According to studies, people who write down and set goals are more likely to achieve more than those who don’t. Which makes sense right? We can’t achieve goals that don’t exist and we often don’t notice all the things we do achieve day to day or year to year as we’re not tracking or appreciating them.

A group of students were about to graduate, and they were asked to set goals for themselves. Some didn’t set goals and some did without writing them down, but a small percentage in the group wrote down their goals. After many years this same group of students were interviewed and something very interesting was discovered! Those who set goals and never wrote them were earning twice as much as those who never set any goals, and those who set goals and wrote them down were earning 10 times as much as those who set goals but never wrote them down.

This can be applied to many areas in our lives, fitness, nutrition, careers. But writing goals can seem daunting to some, for fear of failing or not achieving them. Others find goals an anti-climax from spending time writing them down and not feeling satisfied when achieving them. So what is an effective way of writing and achieving goals to achieve success in any area you wish to apply this to? Here’s my guide, from personal experience, coaching, mentoring and observing my peers.

1. Determine whether you are a short term or long term goal setter. By this I mean do you work better to setting 3 or 5-year goals and having a vision in mind for the future or do you work better with more immediate goals, something in the next couple of weeks in a bitesize format? You can probably work this out by thinking about past goals or deadlines that you have set, what goals have you achieved? Has there been a time where you haven’t met the goals you’ve set? What motivates you to achieve something…how do you measure your achievement? I worked this out for myself when discussing goals, Statements like “I’m going to save for a house deposit” or “I’ll do a marathon next year” seem exciting but in reality feel too far off me to achieve, it always seems too far away in terms of time so I don’t take any action steps, therefore don’t get any closer to achieving the goal. Pretty pointless for me. If I had a goal like “tomorrow I will do a 5k run” I’ll have it in the bag, because it’s immediate and I feel energised to meet this goal. So working out when goals haven’t worked for you and determining why can be really useful. You have to use this to your advantage – don’t set yourself up for failure if one way doesn’t work for you!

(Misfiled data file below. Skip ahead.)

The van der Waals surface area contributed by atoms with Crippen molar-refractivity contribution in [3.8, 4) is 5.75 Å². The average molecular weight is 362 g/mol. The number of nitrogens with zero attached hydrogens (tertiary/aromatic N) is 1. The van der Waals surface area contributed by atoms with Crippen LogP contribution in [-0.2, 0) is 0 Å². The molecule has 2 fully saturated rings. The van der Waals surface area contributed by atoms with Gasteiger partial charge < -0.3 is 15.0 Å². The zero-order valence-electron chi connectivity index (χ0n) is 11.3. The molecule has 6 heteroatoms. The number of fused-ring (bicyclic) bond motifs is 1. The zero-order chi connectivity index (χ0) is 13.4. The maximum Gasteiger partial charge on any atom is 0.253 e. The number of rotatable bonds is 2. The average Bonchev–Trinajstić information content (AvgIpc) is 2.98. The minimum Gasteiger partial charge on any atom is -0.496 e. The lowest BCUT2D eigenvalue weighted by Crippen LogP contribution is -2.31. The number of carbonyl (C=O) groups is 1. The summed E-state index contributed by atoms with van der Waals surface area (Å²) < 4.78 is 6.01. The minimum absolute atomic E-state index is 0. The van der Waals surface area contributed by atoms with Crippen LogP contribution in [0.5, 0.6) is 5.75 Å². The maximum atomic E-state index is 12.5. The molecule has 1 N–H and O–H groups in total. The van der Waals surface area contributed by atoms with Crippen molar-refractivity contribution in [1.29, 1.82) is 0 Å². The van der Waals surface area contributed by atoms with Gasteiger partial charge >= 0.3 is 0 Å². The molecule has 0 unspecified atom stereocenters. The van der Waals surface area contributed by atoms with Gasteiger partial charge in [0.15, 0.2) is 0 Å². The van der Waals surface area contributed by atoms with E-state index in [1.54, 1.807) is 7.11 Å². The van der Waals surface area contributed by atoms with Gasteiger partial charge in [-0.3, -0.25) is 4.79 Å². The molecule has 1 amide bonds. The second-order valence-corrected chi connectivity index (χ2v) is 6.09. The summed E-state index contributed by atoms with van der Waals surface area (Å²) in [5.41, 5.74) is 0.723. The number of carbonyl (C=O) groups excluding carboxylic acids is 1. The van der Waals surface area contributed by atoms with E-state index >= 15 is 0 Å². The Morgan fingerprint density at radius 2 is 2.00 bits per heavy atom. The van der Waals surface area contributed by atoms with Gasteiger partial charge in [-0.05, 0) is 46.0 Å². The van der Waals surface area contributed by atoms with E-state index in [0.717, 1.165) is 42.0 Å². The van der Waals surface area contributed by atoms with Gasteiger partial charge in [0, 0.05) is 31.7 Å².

2. You now know whether to set long or short term the next step is to write them down. It doesn’t matter whether its a 5-year goal or a 5-day goal or anything in between. Get it written down. Physically putting pen to paper is a powerful message and reminder. Brainstorm or daydream about your goals, what would really make you happy? What does the ideal situation look like? Let your mind wander then come back to the paper and write some ideas that motivate you.

3. Attach emotion. What is the point of any goal if you don’t feel anything when you achieve this? So take a fitness goal …”Lose 5 pounds in the next 2 weeks” or a long term “Increase fitness levels by next Summer” What will it feel like when you achieve this? How would you feel if you didn’t? How amazing will it feel to tick off your list as completed? When you feel this emotion you are much more likely to achieve. This principle can be related to any area in your life.

4. Write the goal down as if it has already happened, sometimes having a deadline can seem impossible to reach or just feels like a chore on your growing ‘to do’ list. Instead of “I’ll stop having a bad diet” write “My nutrition is going to plan, I have a balanced diet and feel energetic” firstly this sparks the emotion I just mentioned. It feels better to read, sparking that “I CAN DO THIS” attitude rather than “Urgh I’ve got another thing to do”. Secondly, its a positive outlook to your goal, if we focus on what we aren’t doing, subconsciously we are thinking about it and tend to be drawn to doing it. It’s like when you played “spot the yellow car” as a child, Did you often find one? Yes because you were focussing on it. If you draw your attention to a lack of exercise, lack of savings, lack of energy etc you are noticing the negative, making it more apparent in your life. By focussing on what we DO want, how we WANT to feel, we are much more likely to take action to fulfil this. So turn your “I want to stop feeling anxious” to “I feel calm and content, I am in control” or “I need to lose 5% body fat” to “I want to have a healthy body fat percentage and feel healthier for doing so”

5. This is the most enjoyable part I find – write down your wins. You may have achieved your entire goal or you may have taken a step towards your goal, either way, notice it. By doing so we are sending powerful messages to our brains that we can achieve, we are on our way to accomplishing what we set out for, this makes any challenge or goal in the future more reasonable. You can look back at your wins, however big or small and know “I’ve done it before, I can easily do that again”.

To finish… a client and successful businessman told me “You only achieve your highest goal, never more” so if you say you want to lose 5kg, you will only lose 5kg as that’s the bar you’ve set, you won’t accidentally lose 8. So set your goals high but realistic, know that you are taking action steps towards it and push yourself because you are in control, you achieve what you set out to achieve.